Skip to main content

Time to Quit: Numbers 8

I have a retirement fund. At my current rate of saving, I can expect to draw approximately 1/3 of my current income when I turn 67. For those of you who are good with math, you know what that means: I will not likely ever retire. Which is fine in my opinion: while there are times that the work I do can be strenuous, if I keep doing it another thirty years I’ll likely be able to ask for help for those parts.

Being a Levite was another matter. Levites are given their term of service in Numbers 8:23-26. This passage gives a hard number:  a Levite starts service at the worship center at 25, and rotates out at 50. End of story.

What facts need to go with this reality?

1. Consider the “age of responsibility” in the culture of the time. The reality is that before a Levite undertook duties at the sanctuary, he had a good decade of being responsible for various adult activities, like work. Or relationships—depending on what source you pick, he likely had been married for some time, or was approaching marriageable age. I happen to think that era married earlier rather than later.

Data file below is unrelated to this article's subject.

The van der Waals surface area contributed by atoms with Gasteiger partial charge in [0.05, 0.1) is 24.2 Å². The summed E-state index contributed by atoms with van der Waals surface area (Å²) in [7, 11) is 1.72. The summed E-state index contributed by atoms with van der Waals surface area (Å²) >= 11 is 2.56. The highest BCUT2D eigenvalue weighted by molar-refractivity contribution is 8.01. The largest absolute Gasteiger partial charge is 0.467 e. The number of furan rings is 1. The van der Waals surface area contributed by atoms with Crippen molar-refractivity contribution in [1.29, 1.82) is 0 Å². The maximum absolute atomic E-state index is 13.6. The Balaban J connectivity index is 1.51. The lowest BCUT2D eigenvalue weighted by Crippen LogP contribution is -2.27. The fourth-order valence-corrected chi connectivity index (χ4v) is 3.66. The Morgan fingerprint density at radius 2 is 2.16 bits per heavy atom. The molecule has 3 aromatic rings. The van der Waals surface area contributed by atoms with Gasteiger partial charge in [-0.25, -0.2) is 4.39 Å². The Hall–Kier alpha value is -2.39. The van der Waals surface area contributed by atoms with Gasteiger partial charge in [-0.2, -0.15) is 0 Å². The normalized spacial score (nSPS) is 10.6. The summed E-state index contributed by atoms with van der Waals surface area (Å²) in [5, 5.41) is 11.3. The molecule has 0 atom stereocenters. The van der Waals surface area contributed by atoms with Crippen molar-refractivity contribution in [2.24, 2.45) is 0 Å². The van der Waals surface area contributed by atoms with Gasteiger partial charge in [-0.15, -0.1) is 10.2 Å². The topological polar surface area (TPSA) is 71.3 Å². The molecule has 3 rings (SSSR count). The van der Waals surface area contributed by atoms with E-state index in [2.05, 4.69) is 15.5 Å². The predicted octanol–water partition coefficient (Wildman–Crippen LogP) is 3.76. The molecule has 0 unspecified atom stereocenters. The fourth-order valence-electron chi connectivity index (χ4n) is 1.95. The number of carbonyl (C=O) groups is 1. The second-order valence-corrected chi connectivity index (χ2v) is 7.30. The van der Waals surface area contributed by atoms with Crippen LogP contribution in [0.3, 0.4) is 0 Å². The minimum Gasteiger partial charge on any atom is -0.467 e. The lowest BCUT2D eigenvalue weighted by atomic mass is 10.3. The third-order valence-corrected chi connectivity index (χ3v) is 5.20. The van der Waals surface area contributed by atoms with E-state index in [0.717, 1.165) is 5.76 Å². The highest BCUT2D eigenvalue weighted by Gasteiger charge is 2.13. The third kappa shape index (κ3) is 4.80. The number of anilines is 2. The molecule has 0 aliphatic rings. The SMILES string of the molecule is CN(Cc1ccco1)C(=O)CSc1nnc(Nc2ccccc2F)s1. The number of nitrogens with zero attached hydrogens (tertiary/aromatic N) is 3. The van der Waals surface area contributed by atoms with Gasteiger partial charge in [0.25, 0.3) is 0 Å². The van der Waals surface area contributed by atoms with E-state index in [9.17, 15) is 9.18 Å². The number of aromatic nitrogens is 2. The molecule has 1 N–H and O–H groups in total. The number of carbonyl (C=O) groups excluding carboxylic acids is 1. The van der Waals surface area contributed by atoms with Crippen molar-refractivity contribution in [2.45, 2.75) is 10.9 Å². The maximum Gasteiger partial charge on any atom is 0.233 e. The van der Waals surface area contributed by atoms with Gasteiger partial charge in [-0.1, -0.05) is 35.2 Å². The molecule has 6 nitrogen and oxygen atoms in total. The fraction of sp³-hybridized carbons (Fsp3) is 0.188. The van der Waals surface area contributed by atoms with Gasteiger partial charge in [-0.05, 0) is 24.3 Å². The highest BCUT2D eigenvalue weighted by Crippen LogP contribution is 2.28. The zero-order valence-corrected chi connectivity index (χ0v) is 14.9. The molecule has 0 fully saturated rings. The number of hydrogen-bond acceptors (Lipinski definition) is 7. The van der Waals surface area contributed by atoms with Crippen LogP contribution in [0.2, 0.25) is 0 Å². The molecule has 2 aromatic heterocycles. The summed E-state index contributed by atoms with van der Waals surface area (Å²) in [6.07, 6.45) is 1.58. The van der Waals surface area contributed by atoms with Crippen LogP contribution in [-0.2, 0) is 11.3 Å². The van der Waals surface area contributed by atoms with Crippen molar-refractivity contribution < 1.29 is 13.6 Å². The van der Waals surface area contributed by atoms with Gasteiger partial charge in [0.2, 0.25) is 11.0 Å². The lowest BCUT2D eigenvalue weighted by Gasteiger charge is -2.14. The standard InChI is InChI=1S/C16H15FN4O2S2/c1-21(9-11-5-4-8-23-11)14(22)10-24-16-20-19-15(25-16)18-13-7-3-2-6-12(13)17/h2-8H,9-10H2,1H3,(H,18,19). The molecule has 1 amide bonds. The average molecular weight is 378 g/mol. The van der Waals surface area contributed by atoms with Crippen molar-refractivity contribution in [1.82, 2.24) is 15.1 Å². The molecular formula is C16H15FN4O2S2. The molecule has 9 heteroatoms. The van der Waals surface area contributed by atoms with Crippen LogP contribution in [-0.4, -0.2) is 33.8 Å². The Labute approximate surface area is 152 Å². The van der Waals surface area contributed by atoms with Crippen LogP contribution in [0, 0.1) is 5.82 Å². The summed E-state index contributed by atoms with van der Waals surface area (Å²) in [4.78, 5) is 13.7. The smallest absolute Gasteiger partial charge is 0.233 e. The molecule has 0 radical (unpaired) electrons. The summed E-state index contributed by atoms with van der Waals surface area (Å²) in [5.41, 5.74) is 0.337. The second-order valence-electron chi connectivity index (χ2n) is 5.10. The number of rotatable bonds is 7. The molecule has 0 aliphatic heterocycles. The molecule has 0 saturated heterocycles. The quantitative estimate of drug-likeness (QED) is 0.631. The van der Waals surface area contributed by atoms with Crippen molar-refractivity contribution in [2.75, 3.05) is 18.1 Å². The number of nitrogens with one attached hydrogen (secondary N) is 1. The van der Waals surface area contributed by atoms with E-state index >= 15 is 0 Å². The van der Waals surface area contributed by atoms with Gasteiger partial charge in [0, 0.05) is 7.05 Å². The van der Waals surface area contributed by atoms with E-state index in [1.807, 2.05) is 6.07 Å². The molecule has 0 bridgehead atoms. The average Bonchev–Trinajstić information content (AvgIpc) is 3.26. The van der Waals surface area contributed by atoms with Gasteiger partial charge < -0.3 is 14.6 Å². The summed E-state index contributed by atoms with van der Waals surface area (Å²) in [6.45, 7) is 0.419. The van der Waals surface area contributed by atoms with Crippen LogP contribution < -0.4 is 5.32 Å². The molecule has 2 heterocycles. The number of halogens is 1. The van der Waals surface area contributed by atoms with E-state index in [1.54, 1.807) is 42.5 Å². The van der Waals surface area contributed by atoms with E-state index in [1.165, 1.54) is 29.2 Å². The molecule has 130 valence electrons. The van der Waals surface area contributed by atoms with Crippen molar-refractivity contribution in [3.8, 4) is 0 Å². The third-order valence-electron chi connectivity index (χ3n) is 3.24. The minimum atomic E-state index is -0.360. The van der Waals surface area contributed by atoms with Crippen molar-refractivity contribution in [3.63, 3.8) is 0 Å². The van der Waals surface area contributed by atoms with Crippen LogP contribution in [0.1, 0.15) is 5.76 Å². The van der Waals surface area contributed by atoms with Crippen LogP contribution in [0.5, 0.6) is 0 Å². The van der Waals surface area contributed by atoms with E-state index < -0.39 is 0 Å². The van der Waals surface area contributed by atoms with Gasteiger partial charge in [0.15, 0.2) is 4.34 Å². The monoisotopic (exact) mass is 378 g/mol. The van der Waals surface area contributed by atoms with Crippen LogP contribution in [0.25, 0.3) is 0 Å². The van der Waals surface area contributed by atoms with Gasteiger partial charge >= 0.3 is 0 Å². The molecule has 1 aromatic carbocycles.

Now, amidst the personal responsibility of the era, keep the community aspect in mind. We’re not talking about a 15-year-old Levite out managing 1,000 acre farm with no help. If I read the Old Testament books, both canonical and explanatory, right, then he’s got his plot, right beside another Levite’s plot. So there is backup for his youth and inexperience, but he’s still responsible for himself.

2. Lifespan in peacetime easily exceeded 50 years for the Israelites. This is not a matter of “well, if he gets to 50, he can kick back.” If they were living at peace, it would not have been unheard of to reach that age. There would have been some medical issues with aging: hearing and vision challenges come to mind, but there was not a certainty of death at an early age.

3. There was a physicality to the labor at the sanctuary. Heavy stuff to move, animals to wrangle, water to haul. There was more at hand than just teaching and singing.

4. The Levites were primarily responsible for their own provisions by the land given them among the Israelites, though they did receive a share in the offerings. That share was divided among all of the Levites. There was no retirement savings—life was provisioned by the ongoing gifts of the people.

Now that we have that in view, where do we go next?